Analysis

How Closely Are State Economies Tied to Federal Spending?

The importance of federal funds varies by state and expenditure category

California State BuildingShutterstock

Federal spending affects economic activity in every state.

Note: This analysis was corrected on March 23, 2016, to change "billion" to "trillion" in the first sentence.

Of the $3.5 trillion spent by the federal government in fiscal year 2014, 93 percent was spent in the states.1  These dollars pay for Social Security, Medicaid, the salaries of federal employees, and other expenditures. When policymakers in Washington decide where to direct federal money, they should bear in mind the effects that changes in federal spending have on state economies—and how those impacts differ from state to state.

According to a new fiscal analysis from The Pew Charitable Trusts, federal spending plays a significant role in every state, and in federal fiscal 2014 was equivalent to 19 percent of state economic activity—also known as gross domestic product (GDP). Although comparing total federal spending with GDP is a useful yardstick for evaluating federal spending across states, it does not measure how much total federal expenditures directly contribute to each state’s economy. Instead, it illustrates the relative importance of federal spending to economic activity in a state and across states.

Federal spending was equivalent to approximately one-fifth of state economic activity nationally in fiscal 2014, but on a state-by-state basis the figure ranged from 32.9 percent in Mississippi to 12.5 percent in Wyoming. Federal spending in the District of Columbia was 42.4 percent, higher than in any state.

In general, the federal government spends money in the states in five major areas:

  • Retirement benefits, including Social Security and federal employee pensions, accounted for over one-third of total spending. Social Security is the largest expenditure in this category, accounting for about four-fifths of these payments.
  • Nonretirement benefits, the largest of which is Medicare, made up more than one-quarter of spending. Medicare alone makes up nearly two-thirds of these payments.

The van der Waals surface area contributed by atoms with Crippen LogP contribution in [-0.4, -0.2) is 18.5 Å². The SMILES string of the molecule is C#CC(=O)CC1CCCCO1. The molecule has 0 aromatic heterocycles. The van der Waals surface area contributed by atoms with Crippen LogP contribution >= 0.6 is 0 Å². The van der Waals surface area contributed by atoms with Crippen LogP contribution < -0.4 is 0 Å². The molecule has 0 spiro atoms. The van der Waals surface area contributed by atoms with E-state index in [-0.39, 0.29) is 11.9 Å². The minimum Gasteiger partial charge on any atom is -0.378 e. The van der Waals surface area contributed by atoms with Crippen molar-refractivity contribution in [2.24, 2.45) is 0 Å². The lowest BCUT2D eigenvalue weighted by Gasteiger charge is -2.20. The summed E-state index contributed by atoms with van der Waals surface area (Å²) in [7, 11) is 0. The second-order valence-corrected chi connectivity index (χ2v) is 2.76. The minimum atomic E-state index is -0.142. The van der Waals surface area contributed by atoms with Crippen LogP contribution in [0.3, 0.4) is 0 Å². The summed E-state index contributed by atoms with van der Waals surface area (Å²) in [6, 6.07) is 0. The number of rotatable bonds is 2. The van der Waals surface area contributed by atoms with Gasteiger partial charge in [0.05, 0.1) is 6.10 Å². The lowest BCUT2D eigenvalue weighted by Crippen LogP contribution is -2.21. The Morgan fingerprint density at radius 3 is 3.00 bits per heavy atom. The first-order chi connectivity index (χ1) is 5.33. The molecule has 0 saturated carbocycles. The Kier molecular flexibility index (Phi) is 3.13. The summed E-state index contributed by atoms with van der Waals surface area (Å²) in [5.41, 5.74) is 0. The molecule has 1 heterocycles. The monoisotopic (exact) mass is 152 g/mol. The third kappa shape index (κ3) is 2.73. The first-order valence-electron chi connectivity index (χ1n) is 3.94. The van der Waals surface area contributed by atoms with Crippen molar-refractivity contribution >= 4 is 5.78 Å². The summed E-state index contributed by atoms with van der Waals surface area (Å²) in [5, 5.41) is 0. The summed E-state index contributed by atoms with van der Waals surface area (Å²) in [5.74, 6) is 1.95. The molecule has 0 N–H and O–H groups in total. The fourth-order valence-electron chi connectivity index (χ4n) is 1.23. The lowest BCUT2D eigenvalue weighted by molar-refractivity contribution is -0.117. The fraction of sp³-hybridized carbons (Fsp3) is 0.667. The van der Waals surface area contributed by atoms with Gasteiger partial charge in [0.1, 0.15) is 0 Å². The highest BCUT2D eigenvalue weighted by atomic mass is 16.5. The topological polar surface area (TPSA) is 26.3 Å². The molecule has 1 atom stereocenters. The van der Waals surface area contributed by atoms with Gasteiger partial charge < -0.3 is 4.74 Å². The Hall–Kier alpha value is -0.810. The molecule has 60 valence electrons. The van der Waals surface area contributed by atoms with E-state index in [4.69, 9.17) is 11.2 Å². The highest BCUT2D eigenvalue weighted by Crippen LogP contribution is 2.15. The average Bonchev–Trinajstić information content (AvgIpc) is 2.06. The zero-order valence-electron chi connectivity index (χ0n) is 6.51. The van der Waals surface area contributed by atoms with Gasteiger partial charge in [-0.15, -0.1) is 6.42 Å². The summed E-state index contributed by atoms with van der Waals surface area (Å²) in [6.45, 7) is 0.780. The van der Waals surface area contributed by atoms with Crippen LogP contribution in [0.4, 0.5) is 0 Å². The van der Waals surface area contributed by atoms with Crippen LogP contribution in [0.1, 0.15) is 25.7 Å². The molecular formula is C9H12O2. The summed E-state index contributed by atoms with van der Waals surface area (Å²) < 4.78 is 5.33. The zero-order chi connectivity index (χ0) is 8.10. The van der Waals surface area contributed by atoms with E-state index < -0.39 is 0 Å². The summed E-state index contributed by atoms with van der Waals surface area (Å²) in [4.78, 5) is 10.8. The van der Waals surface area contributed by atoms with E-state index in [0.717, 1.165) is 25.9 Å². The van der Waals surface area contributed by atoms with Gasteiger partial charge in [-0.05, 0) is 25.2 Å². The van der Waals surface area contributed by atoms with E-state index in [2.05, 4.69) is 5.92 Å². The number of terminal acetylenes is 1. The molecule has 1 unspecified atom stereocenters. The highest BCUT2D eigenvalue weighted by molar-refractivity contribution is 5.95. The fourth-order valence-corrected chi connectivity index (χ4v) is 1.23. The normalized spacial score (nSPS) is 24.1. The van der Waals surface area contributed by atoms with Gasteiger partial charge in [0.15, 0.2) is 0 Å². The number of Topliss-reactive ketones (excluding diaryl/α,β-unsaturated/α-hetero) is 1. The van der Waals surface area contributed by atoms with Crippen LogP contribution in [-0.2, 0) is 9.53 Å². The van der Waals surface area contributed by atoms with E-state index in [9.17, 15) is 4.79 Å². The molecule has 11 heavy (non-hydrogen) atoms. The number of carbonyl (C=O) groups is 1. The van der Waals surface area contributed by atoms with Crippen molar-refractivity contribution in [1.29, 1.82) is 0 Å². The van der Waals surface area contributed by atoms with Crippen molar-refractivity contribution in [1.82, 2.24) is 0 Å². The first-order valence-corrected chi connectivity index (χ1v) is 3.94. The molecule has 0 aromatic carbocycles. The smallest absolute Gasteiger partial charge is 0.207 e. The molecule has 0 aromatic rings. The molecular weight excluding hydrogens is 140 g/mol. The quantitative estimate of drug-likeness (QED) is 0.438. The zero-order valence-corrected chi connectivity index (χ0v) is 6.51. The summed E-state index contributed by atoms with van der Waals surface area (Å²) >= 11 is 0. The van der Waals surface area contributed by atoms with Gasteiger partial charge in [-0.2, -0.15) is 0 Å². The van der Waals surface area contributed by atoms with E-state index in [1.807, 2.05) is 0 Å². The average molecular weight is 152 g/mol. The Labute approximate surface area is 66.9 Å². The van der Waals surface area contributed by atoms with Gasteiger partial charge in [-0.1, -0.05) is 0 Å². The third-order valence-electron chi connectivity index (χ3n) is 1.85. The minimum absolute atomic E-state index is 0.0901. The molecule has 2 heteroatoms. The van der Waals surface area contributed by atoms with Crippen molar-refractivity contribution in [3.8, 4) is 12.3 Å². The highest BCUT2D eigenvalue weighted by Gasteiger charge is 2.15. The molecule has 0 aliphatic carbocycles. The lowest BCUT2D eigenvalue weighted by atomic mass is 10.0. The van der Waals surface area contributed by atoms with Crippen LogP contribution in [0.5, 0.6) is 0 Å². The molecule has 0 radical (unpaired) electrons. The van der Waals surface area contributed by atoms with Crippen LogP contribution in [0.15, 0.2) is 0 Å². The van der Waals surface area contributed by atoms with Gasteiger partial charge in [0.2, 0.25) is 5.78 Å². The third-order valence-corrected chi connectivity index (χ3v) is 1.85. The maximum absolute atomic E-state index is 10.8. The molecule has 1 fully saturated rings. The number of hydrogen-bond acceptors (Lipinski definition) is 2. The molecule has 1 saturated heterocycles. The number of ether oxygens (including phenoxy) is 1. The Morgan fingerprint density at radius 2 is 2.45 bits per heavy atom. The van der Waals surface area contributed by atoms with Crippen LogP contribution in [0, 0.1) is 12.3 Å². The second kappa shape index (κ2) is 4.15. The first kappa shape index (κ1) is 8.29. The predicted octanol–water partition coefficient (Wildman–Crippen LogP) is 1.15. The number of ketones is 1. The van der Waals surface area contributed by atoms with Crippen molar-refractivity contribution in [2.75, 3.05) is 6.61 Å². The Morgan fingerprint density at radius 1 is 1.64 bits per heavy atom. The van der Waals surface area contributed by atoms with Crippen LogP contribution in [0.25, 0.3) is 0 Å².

• Grants, the largest of which is Medicaid, accounted for roughly one-sixth of spending. Medicaid grants to states comprise about half of all federal grants.
  • Contracts for purchases of goods and services made up roughly one-ninth of spending. Defense purchases accounted for two-thirds of federal contracts.
  • Salaries and wages for federal employees accounted for 9 percent of spending, the smallest share. Roughly two-thirds of this spending is for civilians, and one-third is for military personnel.

Related chart: Federal grant trends by program area

From state to state, spending differs across these categories. Multiple factors account for this variation, including differences in demographics, types of industry across states, and the decisions that state and local governments make about which public services to provide and at what levels. Because each state’s economy is unique, the mix of federal spending and the impact of a given federal budget change will vary.

For instance, in Alabama and Virginia, total federal spending was equivalent to about 30 percent of state GDP in federal fiscal 2014, but spending on salaries and wages for federal employees was equivalent to 5.5 percent of Virginia’s economic activity, compared with just 2.7 percent in Alabama. Consequently, Virginia’s economy would probably be more affected than Alabama’s by federal salary and wage cuts.

This analysis illustrates how connected state economies are to federal budget and policy decisions. As federal policymakers work on a budget for the next fiscal year, they should remember the significant impact their spending decisions could have on state budgets.

See more maps, charts on how federal and state finances intersect.

Anne Stauffer directs and Justin Theal is a senior associate for Pew’s research on fiscal federalism.

Endnotes

  1. The remaining 7 percent includes interest payments on the federal debt, international transactions and foreign payments, classified expenditures, and other spending that cannot be assigned to a state.